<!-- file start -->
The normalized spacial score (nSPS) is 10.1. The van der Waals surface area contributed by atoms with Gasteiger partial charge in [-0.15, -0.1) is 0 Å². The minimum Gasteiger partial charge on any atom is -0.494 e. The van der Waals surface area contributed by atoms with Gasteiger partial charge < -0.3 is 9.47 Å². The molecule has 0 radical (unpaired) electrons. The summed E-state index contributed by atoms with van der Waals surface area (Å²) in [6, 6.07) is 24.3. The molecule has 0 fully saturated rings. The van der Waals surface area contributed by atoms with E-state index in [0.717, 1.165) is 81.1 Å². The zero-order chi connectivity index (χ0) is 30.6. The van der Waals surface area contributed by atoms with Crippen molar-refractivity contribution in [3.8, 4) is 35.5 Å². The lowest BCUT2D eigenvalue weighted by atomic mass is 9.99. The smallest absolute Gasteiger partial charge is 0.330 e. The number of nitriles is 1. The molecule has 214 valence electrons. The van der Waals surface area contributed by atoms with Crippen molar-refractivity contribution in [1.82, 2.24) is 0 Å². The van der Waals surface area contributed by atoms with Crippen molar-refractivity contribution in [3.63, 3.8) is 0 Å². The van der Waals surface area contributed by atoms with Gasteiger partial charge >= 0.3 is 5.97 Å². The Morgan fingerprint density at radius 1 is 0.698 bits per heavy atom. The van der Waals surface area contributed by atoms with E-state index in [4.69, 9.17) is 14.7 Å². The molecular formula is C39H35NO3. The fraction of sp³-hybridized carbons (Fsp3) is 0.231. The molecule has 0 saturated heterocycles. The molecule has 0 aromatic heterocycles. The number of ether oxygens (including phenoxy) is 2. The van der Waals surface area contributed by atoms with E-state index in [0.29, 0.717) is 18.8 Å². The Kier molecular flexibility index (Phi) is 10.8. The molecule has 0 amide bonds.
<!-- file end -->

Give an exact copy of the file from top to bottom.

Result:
The normalized spacial score (nSPS) is 10.1. The van der Waals surface area contributed by atoms with Gasteiger partial charge in [-0.15, -0.1) is 0 Å². The minimum Gasteiger partial charge on any atom is -0.494 e. The van der Waals surface area contributed by atoms with Gasteiger partial charge < -0.3 is 9.47 Å². The molecule has 0 radical (unpaired) electrons. The summed E-state index contributed by atoms with van der Waals surface area (Å²) in [6, 6.07) is 24.3. The molecule has 0 fully saturated rings. The van der Waals surface area contributed by atoms with E-state index in [0.717, 1.165) is 81.1 Å². The zero-order chi connectivity index (χ0) is 30.6. The van der Waals surface area contributed by atoms with Crippen molar-refractivity contribution in [3.8, 4) is 35.5 Å². The lowest BCUT2D eigenvalue weighted by atomic mass is 9.99. The smallest absolute Gasteiger partial charge is 0.330 e. The number of nitriles is 1. The molecule has 214 valence electrons. The van der Waals surface area contributed by atoms with Crippen molar-refractivity contribution in [1.82, 2.24) is 0 Å². The van der Waals surface area contributed by atoms with Crippen molar-refractivity contribution in [3.63, 3.8) is 0 Å². The van der Waals surface area contributed by atoms with Gasteiger partial charge >= 0.3 is 5.97 Å². The Morgan fingerprint density at radius 1 is 0.698 bits per heavy atom. The van der Waals surface area contributed by atoms with E-state index in [4.69, 9.17) is 14.7 Å². The molecular formula is C39H35NO3. The fraction of sp³-hybridized carbons (Fsp3) is 0.231. The molecule has 0 saturated heterocycles. The molecule has 0 aromatic heterocycles. The number of ether oxygens (including phenoxy) is 2. The van der Waals surface area contributed by atoms with E-state index in [0.29, 0.717) is 18.8 Å². The Kier molecular flexibility index (Phi) is 10.8. The molecule has 0 amide bonds.